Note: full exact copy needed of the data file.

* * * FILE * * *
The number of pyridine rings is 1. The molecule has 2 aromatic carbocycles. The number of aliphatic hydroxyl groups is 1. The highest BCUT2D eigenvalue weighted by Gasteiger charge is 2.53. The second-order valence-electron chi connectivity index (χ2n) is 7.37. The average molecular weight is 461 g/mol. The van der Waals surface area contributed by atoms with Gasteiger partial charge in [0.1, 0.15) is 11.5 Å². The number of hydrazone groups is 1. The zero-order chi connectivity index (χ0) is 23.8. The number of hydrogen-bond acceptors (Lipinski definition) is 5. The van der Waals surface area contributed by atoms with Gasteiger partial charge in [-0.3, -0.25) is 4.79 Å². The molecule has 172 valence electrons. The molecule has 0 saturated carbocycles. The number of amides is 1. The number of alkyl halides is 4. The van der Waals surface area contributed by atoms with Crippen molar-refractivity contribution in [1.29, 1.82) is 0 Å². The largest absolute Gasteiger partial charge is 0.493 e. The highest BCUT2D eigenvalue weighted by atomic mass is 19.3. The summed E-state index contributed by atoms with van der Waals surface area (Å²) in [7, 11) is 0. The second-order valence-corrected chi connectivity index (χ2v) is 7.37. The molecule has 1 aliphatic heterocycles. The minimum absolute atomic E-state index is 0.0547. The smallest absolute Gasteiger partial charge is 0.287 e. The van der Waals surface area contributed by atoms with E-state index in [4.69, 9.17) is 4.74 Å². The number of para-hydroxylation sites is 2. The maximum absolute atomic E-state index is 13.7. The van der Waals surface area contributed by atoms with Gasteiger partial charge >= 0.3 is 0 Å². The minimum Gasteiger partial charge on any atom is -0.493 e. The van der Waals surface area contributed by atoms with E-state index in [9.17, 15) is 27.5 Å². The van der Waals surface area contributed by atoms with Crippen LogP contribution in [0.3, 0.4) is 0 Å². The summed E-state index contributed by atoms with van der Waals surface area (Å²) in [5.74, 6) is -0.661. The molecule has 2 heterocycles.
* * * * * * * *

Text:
The number of pyridine rings is 1. The molecule has 2 aromatic carbocycles. The number of aliphatic hydroxyl groups is 1. The highest BCUT2D eigenvalue weighted by Gasteiger charge is 2.53. The second-order valence-electron chi connectivity index (χ2n) is 7.37. The average molecular weight is 461 g/mol. The van der Waals surface area contributed by atoms with Gasteiger partial charge in [0.1, 0.15) is 11.5 Å². The number of hydrazone groups is 1. The zero-order chi connectivity index (χ0) is 23.8. The number of hydrogen-bond acceptors (Lipinski definition) is 5. The van der Waals surface area contributed by atoms with Gasteiger partial charge in [-0.3, -0.25) is 4.79 Å². The molecule has 172 valence electrons. The molecule has 0 saturated carbocycles. The number of amides is 1. The number of alkyl halides is 4. The van der Waals surface area contributed by atoms with Crippen molar-refractivity contribution in [1.29, 1.82) is 0 Å². The largest absolute Gasteiger partial charge is 0.493 e. The highest BCUT2D eigenvalue weighted by atomic mass is 19.3. The summed E-state index contributed by atoms with van der Waals surface area (Å²) in [7, 11) is 0. The second-order valence-corrected chi connectivity index (χ2v) is 7.37. The molecule has 1 aliphatic heterocycles. The minimum absolute atomic E-state index is 0.0547. The smallest absolute Gasteiger partial charge is 0.287 e. The van der Waals surface area contributed by atoms with E-state index in [4.69, 9.17) is 4.74 Å². The number of para-hydroxylation sites is 2. The maximum absolute atomic E-state index is 13.7. The van der Waals surface area contributed by atoms with Gasteiger partial charge >= 0.3 is 0 Å². The minimum Gasteiger partial charge on any atom is -0.493 e. The van der Waals surface area contributed by atoms with E-state index in [9.17, 15) is 27.5 Å². The van der Waals surface area contributed by atoms with Crippen LogP contribution in [0.3, 0.4) is 0 Å². The summed E-state index contributed by atoms with van der Waals surface area (Å²) in [5.74, 6) is -0.661. The molecule has 2 heterocycles.